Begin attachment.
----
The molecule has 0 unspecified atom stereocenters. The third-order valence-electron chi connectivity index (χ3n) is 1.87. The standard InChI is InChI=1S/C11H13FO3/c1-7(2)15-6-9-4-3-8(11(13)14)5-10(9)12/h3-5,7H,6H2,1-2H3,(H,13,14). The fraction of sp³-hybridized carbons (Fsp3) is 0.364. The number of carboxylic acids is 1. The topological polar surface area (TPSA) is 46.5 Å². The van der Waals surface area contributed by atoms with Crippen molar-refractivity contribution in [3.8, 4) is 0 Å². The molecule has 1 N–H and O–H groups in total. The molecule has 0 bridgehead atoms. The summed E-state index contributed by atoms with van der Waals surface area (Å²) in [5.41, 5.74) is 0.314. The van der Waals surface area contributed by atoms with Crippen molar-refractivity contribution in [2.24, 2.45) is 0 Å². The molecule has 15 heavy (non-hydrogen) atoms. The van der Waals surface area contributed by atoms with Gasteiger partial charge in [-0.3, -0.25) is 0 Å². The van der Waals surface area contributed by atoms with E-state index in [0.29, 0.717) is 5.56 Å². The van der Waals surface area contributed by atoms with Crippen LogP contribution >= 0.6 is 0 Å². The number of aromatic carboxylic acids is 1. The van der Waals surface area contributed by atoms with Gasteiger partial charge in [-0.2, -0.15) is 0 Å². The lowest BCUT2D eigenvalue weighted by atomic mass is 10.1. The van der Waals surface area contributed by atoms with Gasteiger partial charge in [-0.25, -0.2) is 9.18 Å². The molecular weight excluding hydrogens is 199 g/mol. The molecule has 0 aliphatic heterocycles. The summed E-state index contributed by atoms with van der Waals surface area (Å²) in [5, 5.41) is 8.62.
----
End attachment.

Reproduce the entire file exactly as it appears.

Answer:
The molecule has 0 unspecified atom stereocenters. The third-order valence-electron chi connectivity index (χ3n) is 1.87. The standard InChI is InChI=1S/C11H13FO3/c1-7(2)15-6-9-4-3-8(11(13)14)5-10(9)12/h3-5,7H,6H2,1-2H3,(H,13,14). The fraction of sp³-hybridized carbons (Fsp3) is 0.364. The number of carboxylic acids is 1. The topological polar surface area (TPSA) is 46.5 Å². The van der Waals surface area contributed by atoms with Crippen molar-refractivity contribution in [3.8, 4) is 0 Å². The molecule has 1 N–H and O–H groups in total. The molecule has 0 bridgehead atoms. The summed E-state index contributed by atoms with van der Waals surface area (Å²) in [5.41, 5.74) is 0.314. The van der Waals surface area contributed by atoms with Crippen molar-refractivity contribution in [2.24, 2.45) is 0 Å². The molecule has 15 heavy (non-hydrogen) atoms. The van der Waals surface area contributed by atoms with Gasteiger partial charge in [-0.3, -0.25) is 0 Å². The van der Waals surface area contributed by atoms with E-state index in [0.29, 0.717) is 5.56 Å². The van der Waals surface area contributed by atoms with Crippen LogP contribution >= 0.6 is 0 Å². The number of aromatic carboxylic acids is 1. The van der Waals surface area contributed by atoms with Gasteiger partial charge in [-0.2, -0.15) is 0 Å². The lowest BCUT2D eigenvalue weighted by atomic mass is 10.1. The van der Waals surface area contributed by atoms with Gasteiger partial charge in [-0.25, -0.2) is 9.18 Å². The molecular weight excluding hydrogens is 199 g/mol. The molecule has 0 aliphatic heterocycles. The summed E-state index contributed by atoms with van der Waals surface area (Å²) in [5, 5.41) is 8.62.